In some ways the Whim W’Him moments I love best are when choreographer/artistic director Olivier Wevers is working with 1, 2 or a few dancers to draw out the meaning of a piece. Friday morning, Olivier and Jesse Sani explored his solo in FRAGMENTS, which he will dance in Whim W’Him’s Third Degree* program with Lara Seefeldt. Earlier  I’d asked Jesse whether he’d seen a video of this piece before arriving a few days before from Philadelphia, where he dances with BalletX. He had not. In fact he only found out he was to dance FRAGMENTS on April 23, just at the end of the BalletX spring series.

“You’re a quick study,” I remarked after I’d watched one of his first Whim W’Him rehearsals. “Yes,” he agreed, “and you have to be open and ready to learn. Especially when you do a lot of free-lancing and guesting, there’s always a time crunch.” At BalletX, too—where new works of 3 choreographers are created and danced within the space of 5 weeks—he has to learn fast.

Jesse grew up in Nazareth, Pennsylvania, in a very physically active family (his father was a karate instructor, from Indonesia). As a kid, he did ice skating for 4 years. Then, at the Lehigh Valley Charter School for the Performing Arts, he gravitated toward musical theater and studied music and percussion, getting a good grounding in musical theory and rhythm. In the marching band throughout high school, he played a bass drum in his first year. “I couldn’t see over it and there were 4 other bass drums. You had to be in step and in formation.” The 11 minute routines went through 60-70 different positions. “Multitasking,” he adds, “great training for ballet.” Of FRAGMENTS he said this week, “The sooner I can get a skeleton in my head, a blueprint, the more time I’ll have to clean it.”

Following high school Jesse focused on dance, studying in Miami at New World School of the Arts and with Momentum Dance Company and later on scholarship at New York’s Ailey School and at Jacob’s Pillow. He then went on to dance with PHILADANCO and, for the last two seasons, BalletX. It’s an exciting life, he avows, “very different than if I’d gone into academia, say.”

Yet dance is not Jesse’s only window on the world. Outside the dance studio, he has another life too, as a free-lance visual artist. There, he can “take a step back. Painting I never have to train for. It’s a different kind of outlet.” He does oil painting on big canvases and mixed media—for example, water color and pencil—often with figures. At the spring series of BalletX at the Wilma Theater, there was an exhibition in the theater of his paintings. But “I don’t want to be a famous artist,” he says. Rather, “it’s another release,” from the discipline of dance with its daily company class and exacting injunctions of choreographers.


Although I have seen FRAGMENTS rehearsed and performed on numerous occasions, Friday I learned something quite new about it. As Olivier and Jesse worked on his solo, I saw how it is not only, as I’ve always thought, a meditation on the baring or unmasking of one’s soul. It is also about learning, about finding out what that soul is, what it’s made of, what it wants to be, what it can do.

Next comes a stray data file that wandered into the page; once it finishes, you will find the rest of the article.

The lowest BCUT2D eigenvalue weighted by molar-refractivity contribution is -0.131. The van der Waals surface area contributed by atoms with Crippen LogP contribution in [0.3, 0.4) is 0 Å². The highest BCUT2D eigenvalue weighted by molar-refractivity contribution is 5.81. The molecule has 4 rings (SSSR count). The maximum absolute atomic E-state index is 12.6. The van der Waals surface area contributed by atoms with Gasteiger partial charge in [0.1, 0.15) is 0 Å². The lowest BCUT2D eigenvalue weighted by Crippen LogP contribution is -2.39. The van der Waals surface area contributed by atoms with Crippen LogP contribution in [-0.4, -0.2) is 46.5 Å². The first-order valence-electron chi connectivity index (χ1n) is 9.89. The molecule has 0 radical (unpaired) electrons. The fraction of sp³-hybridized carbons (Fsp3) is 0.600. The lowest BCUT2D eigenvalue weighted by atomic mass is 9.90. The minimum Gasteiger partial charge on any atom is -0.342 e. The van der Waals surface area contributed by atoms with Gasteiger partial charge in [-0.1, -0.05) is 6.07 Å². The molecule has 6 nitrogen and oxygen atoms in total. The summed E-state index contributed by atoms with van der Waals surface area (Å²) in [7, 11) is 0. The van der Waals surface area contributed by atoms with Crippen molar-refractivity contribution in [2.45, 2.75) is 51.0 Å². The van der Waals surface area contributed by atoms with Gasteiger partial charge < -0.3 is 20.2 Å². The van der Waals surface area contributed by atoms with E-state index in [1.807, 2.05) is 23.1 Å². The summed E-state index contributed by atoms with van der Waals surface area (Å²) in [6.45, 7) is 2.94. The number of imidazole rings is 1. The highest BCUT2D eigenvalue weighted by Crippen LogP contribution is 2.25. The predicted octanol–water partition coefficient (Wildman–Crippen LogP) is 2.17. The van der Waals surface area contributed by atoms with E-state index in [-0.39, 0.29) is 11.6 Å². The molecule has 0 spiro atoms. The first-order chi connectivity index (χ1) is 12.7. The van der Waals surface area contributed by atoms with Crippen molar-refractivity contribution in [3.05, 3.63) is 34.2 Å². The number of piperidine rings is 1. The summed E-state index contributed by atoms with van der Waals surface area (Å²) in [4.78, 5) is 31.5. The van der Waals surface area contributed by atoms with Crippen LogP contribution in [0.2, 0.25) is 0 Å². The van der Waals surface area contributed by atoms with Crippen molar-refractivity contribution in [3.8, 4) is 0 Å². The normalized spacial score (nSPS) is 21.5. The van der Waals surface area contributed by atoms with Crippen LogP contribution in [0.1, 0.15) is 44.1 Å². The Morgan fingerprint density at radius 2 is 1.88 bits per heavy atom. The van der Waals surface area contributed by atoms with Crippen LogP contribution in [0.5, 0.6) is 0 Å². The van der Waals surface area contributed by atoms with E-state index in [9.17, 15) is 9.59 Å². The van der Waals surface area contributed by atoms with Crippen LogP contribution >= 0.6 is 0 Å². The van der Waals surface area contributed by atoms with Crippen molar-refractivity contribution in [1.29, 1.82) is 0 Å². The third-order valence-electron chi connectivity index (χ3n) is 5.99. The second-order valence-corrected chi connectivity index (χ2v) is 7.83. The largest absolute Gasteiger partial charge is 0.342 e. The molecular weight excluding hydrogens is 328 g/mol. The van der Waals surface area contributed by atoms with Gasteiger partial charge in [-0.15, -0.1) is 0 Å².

As Jesse went through various segments of the solo, Olivier would say, “There are lots of nice things in there,” then go on to make observations like: “I like the challenge of not knowing where you’re going to go” or “Just search for new things every time.” And I realized that each movement Jesse makes is supposed to feel surprising to him, and that his sense of newness and wonder is what should communicate to the audience. “Try not to be too pose-y in some of those positions,” Olivier said. “They’re beautiful, but don’t be too aware instead of discovering.” He paused. “A young buck learning to move.”
That alert and watchful look, wary but curious.

At one point Jesse remarked, “The simpler the better, I think. Sometimes I put in a lot of flourishes, indulging.” There are long, held moments in this solo. Not so easy, physically or mentally. Jesse smiled and said, “A millisecond of holding you know, for a dancer, you wonder why you aren’t moving…” There is tension in waiting. “This has a lot to do with stillness,” Olivier added, ” quiet where almost nothing happens.” But something does happen. Something small that grows. “Once you get into a rhythm,” he said, “change it. Let it happen, don’t plan. Start with something else every time. Think of a different part of the body.” It was magical, witnessing the intention behind each movement unfold.

As rehearsal ended, Jesse said something about finding the freedom in the role. Olivier retorted with a laugh, “Just so you remember the rules. There are a lot of rules. This is not a free improv. It’s a very structured improv.” Like a tightly controlled sort of poetry, a villanelle or sestina. Individuality discovered within the confines of rigidly ordered form.

*May 17-19 at the Seattle Center Playhouse (formerly Intiman theater). Tickets at Whim W’Him: Third Degree